Richard Nixon’s historic trip to China 50 years ago draws lessons for Biden

The fiftieth anniversary is often reason enough to throw a party. But this week, little champagne will be poured out to mark an event that changed the world – Former President Richard Nixon’s historic trip to China in 1972.

Nixon became the first, but certainly not the last, US president to visit the mainland while in office. His diplomatic gamble, preceded by decades of little contact, finally set the stage for the resumption of diplomatic relations between the US and China.

However, hindsight suggests that Nixon’s optimism about China was foolish, if not naive. Some observers have suggested that Nixon was imprisoned by Mao Zedong. No doubt, Nixon’s China legacy remains mixed, as many other China experts have been misjudging Beijing’s intentions. That may explain why this important anniversary is unlikely to attract much attention.

However, there are important lessons to be learned from Nixon’s trip to what was once called Beijing. One is that the Chinese almost always pay first and live about the issues they care most about, Taiwan among them. Even when the Chinese were silent on some issues, their message and often their intentions were clear, at least to those willing to listen. This is also true today.

Unfortunately, President Biden’s China policy remains largely a mystery to the American people and to Beijing. For things to work out, Biden needs to learn from Nixon’s mistakes and behave more, not less, like China. In other words, Washington ultimately needs to get straight with Beijing.

Nixon’s decision about whether and how to engage with China closely mirrors Biden’s current calculus. Nixon’s trip occurred months before the election so and before his meeting with Mao, only a third of Americans approved about Nixon’s dealings with China. Less than half approved about their job performance. Nixon needed a victory, but charming Mao took a risk, like everyone else poll revealed that the most common terms Americans use to describe the Chinese are “ignorant,” “sly,” and “traitor.”

Before Nixon’s fateful trip, foreign policy realists had little reason to worry. Write in Foreign Affair 1967, Nixon alert that “urgently recognizing Beijing, admitting it to the United Nations and applying it to commercial offers” would only “aim to assert its rulers in their current course.” Nixon observed that, “a firm policy of restraint, with no rewards” could “convince Beijing that its interests can only be served by accepting the basic rules of national civilization economic.”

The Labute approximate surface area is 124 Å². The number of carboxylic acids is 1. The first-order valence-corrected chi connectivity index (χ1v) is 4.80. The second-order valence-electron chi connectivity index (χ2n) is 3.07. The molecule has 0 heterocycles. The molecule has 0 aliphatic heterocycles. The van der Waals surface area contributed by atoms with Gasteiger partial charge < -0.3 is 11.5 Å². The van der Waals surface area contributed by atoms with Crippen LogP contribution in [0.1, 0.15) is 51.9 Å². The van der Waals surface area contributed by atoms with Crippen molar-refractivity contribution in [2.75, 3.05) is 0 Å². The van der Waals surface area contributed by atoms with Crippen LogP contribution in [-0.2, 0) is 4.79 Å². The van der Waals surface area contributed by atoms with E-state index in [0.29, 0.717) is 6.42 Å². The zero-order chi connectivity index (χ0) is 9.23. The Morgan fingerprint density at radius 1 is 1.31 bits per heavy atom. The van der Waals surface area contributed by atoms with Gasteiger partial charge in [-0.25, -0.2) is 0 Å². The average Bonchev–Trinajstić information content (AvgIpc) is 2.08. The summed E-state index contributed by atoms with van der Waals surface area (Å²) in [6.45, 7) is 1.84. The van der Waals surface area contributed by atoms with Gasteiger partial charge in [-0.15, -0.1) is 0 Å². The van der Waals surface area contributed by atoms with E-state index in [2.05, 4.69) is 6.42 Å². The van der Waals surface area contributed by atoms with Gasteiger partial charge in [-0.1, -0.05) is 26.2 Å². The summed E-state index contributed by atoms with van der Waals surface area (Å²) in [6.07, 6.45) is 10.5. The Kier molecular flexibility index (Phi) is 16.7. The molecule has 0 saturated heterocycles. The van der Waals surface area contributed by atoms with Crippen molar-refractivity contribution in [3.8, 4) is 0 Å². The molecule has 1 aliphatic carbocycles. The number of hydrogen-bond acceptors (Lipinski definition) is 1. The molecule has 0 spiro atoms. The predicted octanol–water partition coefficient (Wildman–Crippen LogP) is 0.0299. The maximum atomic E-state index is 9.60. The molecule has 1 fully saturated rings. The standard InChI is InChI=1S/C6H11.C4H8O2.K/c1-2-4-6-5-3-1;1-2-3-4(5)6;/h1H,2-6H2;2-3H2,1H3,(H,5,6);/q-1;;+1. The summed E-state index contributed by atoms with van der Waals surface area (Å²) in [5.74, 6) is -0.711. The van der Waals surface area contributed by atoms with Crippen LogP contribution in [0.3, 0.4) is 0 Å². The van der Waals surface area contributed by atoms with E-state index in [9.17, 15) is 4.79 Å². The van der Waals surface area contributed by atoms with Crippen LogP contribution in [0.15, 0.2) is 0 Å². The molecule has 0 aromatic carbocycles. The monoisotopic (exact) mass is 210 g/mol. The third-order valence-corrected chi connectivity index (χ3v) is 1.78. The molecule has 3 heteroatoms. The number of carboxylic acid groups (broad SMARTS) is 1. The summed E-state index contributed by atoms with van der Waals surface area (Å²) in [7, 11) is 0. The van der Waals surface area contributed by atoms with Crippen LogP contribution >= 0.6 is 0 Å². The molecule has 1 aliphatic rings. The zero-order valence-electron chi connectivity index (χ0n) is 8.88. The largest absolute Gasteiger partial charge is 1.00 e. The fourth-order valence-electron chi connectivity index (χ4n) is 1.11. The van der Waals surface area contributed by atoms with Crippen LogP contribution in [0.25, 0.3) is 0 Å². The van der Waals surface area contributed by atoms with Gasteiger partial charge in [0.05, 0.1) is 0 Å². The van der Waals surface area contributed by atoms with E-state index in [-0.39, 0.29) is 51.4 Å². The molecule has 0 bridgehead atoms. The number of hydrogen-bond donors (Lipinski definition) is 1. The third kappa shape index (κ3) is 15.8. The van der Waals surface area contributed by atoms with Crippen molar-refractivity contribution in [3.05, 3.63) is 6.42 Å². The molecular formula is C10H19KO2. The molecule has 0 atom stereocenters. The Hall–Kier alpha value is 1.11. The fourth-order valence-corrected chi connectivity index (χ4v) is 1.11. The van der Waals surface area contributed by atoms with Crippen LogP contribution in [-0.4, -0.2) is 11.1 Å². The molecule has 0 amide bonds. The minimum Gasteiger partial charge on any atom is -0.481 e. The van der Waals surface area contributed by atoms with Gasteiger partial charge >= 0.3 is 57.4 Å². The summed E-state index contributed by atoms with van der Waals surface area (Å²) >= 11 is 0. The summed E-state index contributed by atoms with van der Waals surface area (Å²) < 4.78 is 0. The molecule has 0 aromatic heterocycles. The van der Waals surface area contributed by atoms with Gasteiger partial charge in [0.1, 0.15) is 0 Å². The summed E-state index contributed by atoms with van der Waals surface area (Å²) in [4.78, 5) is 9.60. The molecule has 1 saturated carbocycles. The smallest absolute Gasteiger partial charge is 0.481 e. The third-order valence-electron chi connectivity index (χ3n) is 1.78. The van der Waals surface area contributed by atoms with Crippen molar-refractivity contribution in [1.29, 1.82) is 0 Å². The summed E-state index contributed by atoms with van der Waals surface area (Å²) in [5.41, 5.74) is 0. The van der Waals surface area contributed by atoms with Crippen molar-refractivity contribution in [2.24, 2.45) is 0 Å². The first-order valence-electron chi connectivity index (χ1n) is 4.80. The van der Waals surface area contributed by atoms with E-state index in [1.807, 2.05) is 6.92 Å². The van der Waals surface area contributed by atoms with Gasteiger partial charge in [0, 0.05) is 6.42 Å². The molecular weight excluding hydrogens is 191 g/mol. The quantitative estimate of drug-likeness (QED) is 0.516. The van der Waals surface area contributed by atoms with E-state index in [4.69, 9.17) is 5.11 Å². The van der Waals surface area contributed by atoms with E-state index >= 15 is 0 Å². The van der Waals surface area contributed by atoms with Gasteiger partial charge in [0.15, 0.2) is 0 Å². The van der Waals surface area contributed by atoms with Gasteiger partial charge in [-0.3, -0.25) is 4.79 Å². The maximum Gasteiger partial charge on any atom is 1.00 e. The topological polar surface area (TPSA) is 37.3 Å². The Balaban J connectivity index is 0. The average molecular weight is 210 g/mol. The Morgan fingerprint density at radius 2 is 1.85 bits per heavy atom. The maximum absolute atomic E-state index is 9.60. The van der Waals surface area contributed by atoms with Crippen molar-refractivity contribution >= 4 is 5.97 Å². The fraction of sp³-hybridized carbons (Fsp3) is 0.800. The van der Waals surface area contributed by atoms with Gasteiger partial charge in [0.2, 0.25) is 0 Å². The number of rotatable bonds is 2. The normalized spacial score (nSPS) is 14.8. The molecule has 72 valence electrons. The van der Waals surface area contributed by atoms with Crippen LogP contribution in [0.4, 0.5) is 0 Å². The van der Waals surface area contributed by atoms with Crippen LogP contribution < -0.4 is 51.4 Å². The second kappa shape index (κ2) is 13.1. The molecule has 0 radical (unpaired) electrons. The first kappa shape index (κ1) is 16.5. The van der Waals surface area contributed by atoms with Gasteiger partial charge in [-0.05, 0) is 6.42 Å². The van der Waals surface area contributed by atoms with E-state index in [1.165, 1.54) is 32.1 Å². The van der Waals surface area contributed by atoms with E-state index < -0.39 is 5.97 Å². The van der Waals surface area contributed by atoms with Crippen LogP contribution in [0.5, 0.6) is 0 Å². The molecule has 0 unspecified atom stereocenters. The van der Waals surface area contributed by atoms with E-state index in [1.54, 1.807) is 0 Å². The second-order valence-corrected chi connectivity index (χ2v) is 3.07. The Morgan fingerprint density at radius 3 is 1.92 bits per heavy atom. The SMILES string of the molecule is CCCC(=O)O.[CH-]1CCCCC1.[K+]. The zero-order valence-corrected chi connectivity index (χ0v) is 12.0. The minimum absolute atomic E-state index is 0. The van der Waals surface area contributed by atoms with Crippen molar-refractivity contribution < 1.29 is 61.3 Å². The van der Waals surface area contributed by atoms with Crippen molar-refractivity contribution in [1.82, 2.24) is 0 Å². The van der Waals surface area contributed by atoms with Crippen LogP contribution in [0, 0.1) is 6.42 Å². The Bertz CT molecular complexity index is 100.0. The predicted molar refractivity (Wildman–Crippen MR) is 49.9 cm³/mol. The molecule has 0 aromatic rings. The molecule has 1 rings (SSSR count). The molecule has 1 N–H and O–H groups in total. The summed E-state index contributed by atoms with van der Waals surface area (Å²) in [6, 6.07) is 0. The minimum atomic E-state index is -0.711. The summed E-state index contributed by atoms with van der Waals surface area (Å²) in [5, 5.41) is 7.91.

Then Nixon turned around and did the opposite.


President Richard Nixon holds his chopsticks at the ready as Premier Chou En-lai (left) and Shanghai Communist Party leader Chang Chun-chiao move in front of him to check out a few tidbits at the start of the meal. farewell party here.

Bettmann / Getty Images

In their only face-to-face meeting in China, Nixon and Mao avoided controversial topics, choosing instead to talk around the major issues that existed between the two nations. The really heavy work is left to Henry Kissinger, who himself admission know very little about China or its history. Not surprisingly, mistranslations and misinterpretations contributed greatly to Kissinger’s misguided strategy when he introduced notorious Shanghai Communique.

For example, at a key juncture in the negotiations, Chinese Foreign Minister Zhou Enlai introduce came to America as ” father. ” Kissinger was told the phrase meant “America is the leader,” when in reality the term father, which day back to China’s “Warring States” period, more literally translated as “tyrant”. Apart from this and other misinformation, China never wavered from its demands. On Taiwan, Nixon and Kissinger repositive “their concern for a peaceful settlement” of the longstanding problem. Not to say that before going to Beijing, Nixon, as a gesture of goodwill, had command the withdrawal of some US forces from Taiwan.

However, Kissinger later commented in his book, On Chinathat Mao insisted when he stated that “Beijing will not prevent the option of using force against Taiwan,” and actually “expected the use of force one day, [even in] one hundred years.”